White House fears some GOP senators may choose to retire and impeach Trump on the way out the door
Composite image of Sen. Susan Collins (R-ME), Sen. Mitt Romney (R-UT) and Sen. Ben Sasse (R-NE), photos by Gage Skidmore.

While the chances of President Donald Trump getting convicted in the Senate remain low, the White House is nonetheless worried that a group of Republican senators could split with the president and vote against him during his impeachment trial.


The New York Times reports that "Republicans close to the White House are increasingly concerned that a bloc of senators could emerge, including some they suspect might not run for re-election, to break with the president."

The report also claims that Senate Majority Leader Mitch McConnell (R-KY) has not been forcing vulnerable Republican Senators to fall in line with the president, as he is focused on protecting his majority more than making the president happy.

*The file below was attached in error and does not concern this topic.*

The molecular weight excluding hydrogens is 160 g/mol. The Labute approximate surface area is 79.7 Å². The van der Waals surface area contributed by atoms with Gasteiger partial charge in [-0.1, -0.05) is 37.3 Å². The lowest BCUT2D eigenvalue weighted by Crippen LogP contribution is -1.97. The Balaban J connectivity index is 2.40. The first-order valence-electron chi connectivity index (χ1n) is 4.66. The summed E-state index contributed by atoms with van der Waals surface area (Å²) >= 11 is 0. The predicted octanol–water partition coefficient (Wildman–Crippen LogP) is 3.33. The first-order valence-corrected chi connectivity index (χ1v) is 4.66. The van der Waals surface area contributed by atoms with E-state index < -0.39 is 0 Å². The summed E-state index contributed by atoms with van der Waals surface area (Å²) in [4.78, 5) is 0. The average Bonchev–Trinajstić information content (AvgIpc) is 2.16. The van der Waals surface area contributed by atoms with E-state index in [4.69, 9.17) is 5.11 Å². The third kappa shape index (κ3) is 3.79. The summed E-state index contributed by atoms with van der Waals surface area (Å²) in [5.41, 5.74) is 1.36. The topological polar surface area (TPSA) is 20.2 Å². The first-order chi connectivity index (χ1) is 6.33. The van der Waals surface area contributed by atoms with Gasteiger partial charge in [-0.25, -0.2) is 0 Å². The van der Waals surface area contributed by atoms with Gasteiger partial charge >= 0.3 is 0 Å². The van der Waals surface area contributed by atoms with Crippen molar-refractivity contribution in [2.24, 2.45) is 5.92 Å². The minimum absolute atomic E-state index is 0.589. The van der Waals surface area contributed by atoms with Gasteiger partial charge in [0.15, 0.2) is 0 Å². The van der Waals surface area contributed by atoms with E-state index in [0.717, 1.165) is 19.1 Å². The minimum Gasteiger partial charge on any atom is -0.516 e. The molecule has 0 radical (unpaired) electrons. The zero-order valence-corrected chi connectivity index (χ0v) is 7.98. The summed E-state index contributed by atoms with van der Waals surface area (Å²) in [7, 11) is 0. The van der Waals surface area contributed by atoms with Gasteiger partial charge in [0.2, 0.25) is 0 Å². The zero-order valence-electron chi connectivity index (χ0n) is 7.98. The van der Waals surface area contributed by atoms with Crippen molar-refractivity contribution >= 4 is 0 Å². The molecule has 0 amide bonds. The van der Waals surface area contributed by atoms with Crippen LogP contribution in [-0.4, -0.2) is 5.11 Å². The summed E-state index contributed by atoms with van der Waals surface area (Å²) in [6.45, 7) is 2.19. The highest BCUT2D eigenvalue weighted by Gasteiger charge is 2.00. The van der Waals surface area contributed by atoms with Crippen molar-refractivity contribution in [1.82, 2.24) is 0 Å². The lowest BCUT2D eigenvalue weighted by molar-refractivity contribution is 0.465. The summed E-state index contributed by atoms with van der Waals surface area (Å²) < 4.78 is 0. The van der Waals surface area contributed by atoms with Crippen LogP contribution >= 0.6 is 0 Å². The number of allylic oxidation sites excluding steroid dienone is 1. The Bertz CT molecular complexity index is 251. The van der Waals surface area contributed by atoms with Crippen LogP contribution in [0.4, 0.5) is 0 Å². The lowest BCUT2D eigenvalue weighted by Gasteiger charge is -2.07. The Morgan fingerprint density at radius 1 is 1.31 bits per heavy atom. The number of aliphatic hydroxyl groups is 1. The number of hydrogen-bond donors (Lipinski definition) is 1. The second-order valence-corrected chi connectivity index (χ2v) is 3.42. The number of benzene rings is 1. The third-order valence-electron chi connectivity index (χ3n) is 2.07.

"Mr. McConnell has instructed fellow Republicans privately that they must figure out individually the impeachment message that works best for them politically," the Times reports. "But he is also keenly focused on tailoring the process to insulate his most vulnerable members from a constituent backlash."

While Sen. Mitt Romney (R-UT) has already signaled that he's open to removing Trump from office depending on the evidence provided, other senators who could potentially split with the president are Sens. Cory Gardner (R-CO) and Susan Collins (R-ME), who are both up for reelection in states that voted for Hillary Clinton in 2016.